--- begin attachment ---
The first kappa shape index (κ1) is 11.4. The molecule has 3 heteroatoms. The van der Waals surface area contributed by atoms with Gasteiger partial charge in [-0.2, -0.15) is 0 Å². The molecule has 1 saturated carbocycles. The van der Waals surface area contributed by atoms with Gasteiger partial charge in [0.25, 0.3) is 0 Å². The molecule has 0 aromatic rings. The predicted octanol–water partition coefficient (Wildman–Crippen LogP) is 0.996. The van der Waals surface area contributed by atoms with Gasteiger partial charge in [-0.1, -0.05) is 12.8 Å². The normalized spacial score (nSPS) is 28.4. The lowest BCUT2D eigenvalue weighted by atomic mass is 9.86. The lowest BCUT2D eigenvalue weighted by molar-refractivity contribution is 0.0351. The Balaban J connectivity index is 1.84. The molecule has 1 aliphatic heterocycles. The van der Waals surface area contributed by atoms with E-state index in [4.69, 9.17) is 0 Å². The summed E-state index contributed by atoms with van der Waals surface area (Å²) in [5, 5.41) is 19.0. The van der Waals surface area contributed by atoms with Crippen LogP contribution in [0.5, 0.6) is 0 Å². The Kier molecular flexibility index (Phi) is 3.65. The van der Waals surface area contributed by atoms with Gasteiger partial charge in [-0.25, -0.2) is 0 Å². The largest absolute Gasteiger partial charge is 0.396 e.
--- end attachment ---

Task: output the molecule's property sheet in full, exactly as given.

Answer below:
The first kappa shape index (κ1) is 11.4. The molecule has 3 heteroatoms. The van der Waals surface area contributed by atoms with Gasteiger partial charge in [-0.2, -0.15) is 0 Å². The molecule has 1 saturated carbocycles. The van der Waals surface area contributed by atoms with Gasteiger partial charge in [0.25, 0.3) is 0 Å². The molecule has 0 aromatic rings. The predicted octanol–water partition coefficient (Wildman–Crippen LogP) is 0.996. The van der Waals surface area contributed by atoms with Gasteiger partial charge in [-0.1, -0.05) is 12.8 Å². The normalized spacial score (nSPS) is 28.4. The lowest BCUT2D eigenvalue weighted by atomic mass is 9.86. The lowest BCUT2D eigenvalue weighted by molar-refractivity contribution is 0.0351. The Balaban J connectivity index is 1.84. The molecule has 1 aliphatic heterocycles. The van der Waals surface area contributed by atoms with E-state index in [4.69, 9.17) is 0 Å². The summed E-state index contributed by atoms with van der Waals surface area (Å²) in [5, 5.41) is 19.0. The van der Waals surface area contributed by atoms with Crippen LogP contribution in [0.5, 0.6) is 0 Å². The Kier molecular flexibility index (Phi) is 3.65. The van der Waals surface area contributed by atoms with Gasteiger partial charge in [-0.25, -0.2) is 0 Å². The largest absolute Gasteiger partial charge is 0.396 e.